“If you do something in the spirit of non-achievement, there is a good quality in it. So just to do something without any particular effort is enough.” Shunryu Suzuki To make something of these times I must make something so I will find a frame in which to nail my thoughts. I cannot beat this lone silence and I cannot take this seedless greening anymore, this yearning growth that knows only down and in, only dragging my thoughts into the night where I cannot find them though I remember having them, remember how they felt if not how they looked, remember them close and warm, and thought them somehow grand or at least telling at the time I barely had them, but now? Now I barely have them even less. Now I am not sure if I have them or if they have me. Now they are lost in their own depths, swimming silently in the rolling black medium of their making. Now they haunt me in their bare being and unmake me and swim through me and I will make nothing of them.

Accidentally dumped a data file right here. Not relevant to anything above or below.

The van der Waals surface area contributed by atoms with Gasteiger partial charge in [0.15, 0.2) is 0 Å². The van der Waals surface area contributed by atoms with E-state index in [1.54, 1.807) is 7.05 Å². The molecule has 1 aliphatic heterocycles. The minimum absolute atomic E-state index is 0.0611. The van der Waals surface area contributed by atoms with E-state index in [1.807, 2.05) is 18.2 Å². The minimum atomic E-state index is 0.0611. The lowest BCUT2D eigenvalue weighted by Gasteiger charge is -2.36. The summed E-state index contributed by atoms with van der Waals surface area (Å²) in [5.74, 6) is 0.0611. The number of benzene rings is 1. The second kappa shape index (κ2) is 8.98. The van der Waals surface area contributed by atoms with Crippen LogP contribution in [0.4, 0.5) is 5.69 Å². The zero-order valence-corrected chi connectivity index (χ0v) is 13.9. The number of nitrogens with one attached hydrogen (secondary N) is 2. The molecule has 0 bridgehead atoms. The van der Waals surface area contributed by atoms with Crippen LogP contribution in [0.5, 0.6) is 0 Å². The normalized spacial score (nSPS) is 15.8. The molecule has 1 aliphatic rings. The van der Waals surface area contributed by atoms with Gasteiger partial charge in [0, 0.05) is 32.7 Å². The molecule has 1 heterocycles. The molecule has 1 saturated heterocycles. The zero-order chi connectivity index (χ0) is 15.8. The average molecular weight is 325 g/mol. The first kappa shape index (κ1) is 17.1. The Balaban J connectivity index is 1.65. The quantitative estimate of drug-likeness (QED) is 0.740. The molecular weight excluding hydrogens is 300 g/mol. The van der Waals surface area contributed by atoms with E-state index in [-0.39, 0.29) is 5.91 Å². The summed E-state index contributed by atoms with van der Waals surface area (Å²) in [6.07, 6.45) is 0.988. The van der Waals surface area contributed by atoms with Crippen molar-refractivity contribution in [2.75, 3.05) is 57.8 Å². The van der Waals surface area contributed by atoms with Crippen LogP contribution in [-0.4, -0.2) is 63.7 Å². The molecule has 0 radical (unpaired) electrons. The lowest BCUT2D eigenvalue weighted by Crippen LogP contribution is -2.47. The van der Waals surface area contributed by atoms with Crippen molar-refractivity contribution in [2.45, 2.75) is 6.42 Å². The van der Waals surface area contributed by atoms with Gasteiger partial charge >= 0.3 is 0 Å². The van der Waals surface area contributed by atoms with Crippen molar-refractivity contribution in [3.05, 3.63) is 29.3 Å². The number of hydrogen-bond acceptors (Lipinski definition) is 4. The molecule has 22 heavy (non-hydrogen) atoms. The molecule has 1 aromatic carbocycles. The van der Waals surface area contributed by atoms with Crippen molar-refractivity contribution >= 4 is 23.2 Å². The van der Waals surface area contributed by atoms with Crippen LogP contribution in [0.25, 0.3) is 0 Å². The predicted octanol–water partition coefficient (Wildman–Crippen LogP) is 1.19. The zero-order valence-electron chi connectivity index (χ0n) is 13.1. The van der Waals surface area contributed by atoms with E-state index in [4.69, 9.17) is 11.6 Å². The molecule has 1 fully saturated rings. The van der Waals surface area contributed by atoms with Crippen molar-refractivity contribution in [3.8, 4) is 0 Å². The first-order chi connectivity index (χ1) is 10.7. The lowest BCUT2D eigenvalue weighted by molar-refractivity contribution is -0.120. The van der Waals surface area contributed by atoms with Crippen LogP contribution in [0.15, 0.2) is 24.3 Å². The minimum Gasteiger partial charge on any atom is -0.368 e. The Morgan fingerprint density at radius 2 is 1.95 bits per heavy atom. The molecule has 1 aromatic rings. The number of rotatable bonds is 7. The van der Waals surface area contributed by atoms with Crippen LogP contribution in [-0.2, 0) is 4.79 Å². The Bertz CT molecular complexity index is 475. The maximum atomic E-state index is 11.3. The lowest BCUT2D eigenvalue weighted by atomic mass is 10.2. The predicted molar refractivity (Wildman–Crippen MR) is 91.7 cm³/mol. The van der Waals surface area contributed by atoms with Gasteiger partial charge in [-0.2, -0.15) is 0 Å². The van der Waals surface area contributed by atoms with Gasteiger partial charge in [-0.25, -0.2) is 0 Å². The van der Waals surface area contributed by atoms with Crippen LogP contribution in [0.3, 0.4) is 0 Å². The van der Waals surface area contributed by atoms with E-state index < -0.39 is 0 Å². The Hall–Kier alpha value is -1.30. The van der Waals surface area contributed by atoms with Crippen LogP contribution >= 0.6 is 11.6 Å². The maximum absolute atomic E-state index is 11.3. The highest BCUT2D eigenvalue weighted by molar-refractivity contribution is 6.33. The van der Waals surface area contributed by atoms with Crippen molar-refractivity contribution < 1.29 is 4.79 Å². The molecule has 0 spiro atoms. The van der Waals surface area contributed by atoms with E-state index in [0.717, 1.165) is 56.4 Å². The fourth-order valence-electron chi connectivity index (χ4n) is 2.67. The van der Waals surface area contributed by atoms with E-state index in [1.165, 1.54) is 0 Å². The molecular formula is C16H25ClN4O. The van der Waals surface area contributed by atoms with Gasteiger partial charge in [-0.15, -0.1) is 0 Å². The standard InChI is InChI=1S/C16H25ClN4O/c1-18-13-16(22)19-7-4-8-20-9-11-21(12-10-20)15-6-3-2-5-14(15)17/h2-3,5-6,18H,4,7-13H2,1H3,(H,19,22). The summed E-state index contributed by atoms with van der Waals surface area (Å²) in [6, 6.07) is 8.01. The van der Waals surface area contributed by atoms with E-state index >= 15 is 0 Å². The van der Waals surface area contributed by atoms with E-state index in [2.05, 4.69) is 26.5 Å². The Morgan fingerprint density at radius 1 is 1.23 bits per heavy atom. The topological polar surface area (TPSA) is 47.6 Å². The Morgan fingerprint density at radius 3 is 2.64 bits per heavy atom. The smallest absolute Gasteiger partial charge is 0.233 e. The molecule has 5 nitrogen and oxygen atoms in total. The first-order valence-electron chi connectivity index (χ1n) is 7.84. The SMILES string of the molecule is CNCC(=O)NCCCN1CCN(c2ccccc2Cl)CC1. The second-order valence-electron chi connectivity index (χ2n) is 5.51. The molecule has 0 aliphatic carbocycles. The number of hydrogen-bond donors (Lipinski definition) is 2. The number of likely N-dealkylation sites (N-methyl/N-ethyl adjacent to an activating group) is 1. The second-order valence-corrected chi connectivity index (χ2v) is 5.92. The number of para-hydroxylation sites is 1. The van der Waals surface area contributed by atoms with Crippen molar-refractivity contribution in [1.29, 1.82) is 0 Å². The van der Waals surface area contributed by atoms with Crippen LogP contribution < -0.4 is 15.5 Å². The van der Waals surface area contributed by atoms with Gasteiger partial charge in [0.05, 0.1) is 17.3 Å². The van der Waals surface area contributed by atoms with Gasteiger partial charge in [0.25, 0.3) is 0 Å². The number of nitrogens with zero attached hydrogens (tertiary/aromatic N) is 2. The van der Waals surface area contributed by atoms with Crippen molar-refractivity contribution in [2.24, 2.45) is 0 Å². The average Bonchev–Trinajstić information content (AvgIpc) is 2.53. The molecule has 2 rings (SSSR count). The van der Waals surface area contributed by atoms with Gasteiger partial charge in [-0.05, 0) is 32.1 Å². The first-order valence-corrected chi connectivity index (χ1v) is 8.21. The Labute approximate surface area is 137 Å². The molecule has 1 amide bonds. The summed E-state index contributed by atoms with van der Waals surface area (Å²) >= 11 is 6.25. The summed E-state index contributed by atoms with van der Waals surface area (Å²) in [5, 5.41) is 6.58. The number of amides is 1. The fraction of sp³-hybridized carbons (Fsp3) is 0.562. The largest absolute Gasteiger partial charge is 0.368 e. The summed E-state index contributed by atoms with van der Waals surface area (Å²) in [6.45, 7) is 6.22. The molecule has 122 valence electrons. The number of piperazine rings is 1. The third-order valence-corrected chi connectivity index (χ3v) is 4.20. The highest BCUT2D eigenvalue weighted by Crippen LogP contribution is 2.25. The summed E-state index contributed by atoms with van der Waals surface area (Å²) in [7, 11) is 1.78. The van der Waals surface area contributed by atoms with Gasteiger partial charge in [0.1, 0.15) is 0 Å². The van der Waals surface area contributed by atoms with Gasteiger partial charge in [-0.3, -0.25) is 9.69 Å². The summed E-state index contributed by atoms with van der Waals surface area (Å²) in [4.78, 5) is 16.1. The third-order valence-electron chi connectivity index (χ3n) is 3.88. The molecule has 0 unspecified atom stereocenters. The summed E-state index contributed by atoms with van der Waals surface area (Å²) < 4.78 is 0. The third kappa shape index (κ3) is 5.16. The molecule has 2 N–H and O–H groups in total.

I try to write at night but mostly fall asleep before I can begin, before I can achieve the proper state of reverie, the space that I crave to create, that I cannot seem to make the time or the energy for. But yes, the words whisper to me when I cannot catch them and slip away before I can put them in their place, before I can place them where they will live and grow into more. I put the parts of them in little boxes, little bits of hair, a leaf dropped, a bone perhaps, found in the soil, slip them into a little book that I keep in my pocket to pull out later, to try to form into something-- something more, something alive, something that can find the light to live when I can find the silence that it needs to let it grow. My days are far too noisy, my nights too short. The soul trudges on, slogs through the mud of life with little time to dig. I offer these words to myself as a balm, a hand on the shoulder, a consolation in the true sense perhaps but without a prize to offer as I cannot prise the poems from their hidden places as often as I would like, as I feel I should, as I feel I need. The soul trudges on, slogs through the mud of life with little time to dig.
“To say anything—the mere effort alone—is a form of abandonment, an act of distortion. We can’t pin the world down in words, but there’s incredible pleasure in attempting to chart the slippage.”
from being to saying
there is pleasure
in the tearing away
abandoning the seen
for the said
it’s the tension
between the two
between the too